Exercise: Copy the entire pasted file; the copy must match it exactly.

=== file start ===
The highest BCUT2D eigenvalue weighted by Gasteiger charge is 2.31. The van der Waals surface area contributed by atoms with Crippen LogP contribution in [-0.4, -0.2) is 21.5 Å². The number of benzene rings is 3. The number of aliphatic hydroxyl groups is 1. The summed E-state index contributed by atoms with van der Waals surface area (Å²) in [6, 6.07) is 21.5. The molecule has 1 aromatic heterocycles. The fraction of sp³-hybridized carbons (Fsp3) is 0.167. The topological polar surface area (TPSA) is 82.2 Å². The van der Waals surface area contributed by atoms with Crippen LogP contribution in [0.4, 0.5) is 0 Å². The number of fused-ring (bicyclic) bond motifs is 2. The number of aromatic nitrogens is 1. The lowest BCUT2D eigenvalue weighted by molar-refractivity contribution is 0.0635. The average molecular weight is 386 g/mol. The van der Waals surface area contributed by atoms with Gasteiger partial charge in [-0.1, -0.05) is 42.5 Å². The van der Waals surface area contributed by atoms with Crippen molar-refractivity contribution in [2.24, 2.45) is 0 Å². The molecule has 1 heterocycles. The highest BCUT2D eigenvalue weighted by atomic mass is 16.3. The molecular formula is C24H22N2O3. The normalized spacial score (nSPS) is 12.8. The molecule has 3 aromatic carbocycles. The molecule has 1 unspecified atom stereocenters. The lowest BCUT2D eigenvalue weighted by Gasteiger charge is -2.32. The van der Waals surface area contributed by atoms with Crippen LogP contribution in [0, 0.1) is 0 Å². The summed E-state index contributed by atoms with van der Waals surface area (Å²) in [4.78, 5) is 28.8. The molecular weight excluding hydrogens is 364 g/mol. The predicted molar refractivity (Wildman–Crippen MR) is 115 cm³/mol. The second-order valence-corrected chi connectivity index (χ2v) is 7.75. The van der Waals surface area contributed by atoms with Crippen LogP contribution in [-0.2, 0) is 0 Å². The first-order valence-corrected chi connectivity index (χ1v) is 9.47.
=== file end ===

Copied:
The highest BCUT2D eigenvalue weighted by Gasteiger charge is 2.31. The van der Waals surface area contributed by atoms with Crippen LogP contribution in [-0.4, -0.2) is 21.5 Å². The number of benzene rings is 3. The number of aliphatic hydroxyl groups is 1. The summed E-state index contributed by atoms with van der Waals surface area (Å²) in [6, 6.07) is 21.5. The molecule has 1 aromatic heterocycles. The fraction of sp³-hybridized carbons (Fsp3) is 0.167. The topological polar surface area (TPSA) is 82.2 Å². The van der Waals surface area contributed by atoms with Crippen LogP contribution in [0.4, 0.5) is 0 Å². The number of fused-ring (bicyclic) bond motifs is 2. The number of aromatic nitrogens is 1. The lowest BCUT2D eigenvalue weighted by molar-refractivity contribution is 0.0635. The average molecular weight is 386 g/mol. The van der Waals surface area contributed by atoms with Gasteiger partial charge in [-0.1, -0.05) is 42.5 Å². The van der Waals surface area contributed by atoms with Crippen molar-refractivity contribution in [2.24, 2.45) is 0 Å². The molecule has 1 heterocycles. The highest BCUT2D eigenvalue weighted by atomic mass is 16.3. The molecular formula is C24H22N2O3. The normalized spacial score (nSPS) is 12.8. The molecule has 3 aromatic carbocycles. The molecule has 1 unspecified atom stereocenters. The lowest BCUT2D eigenvalue weighted by Gasteiger charge is -2.32. The van der Waals surface area contributed by atoms with Crippen LogP contribution in [0, 0.1) is 0 Å². The summed E-state index contributed by atoms with van der Waals surface area (Å²) in [4.78, 5) is 28.8. The molecular weight excluding hydrogens is 364 g/mol. The predicted molar refractivity (Wildman–Crippen MR) is 115 cm³/mol. The second-order valence-corrected chi connectivity index (χ2v) is 7.75. The van der Waals surface area contributed by atoms with Crippen LogP contribution in [-0.2, 0) is 0 Å². The first-order valence-corrected chi connectivity index (χ1v) is 9.47.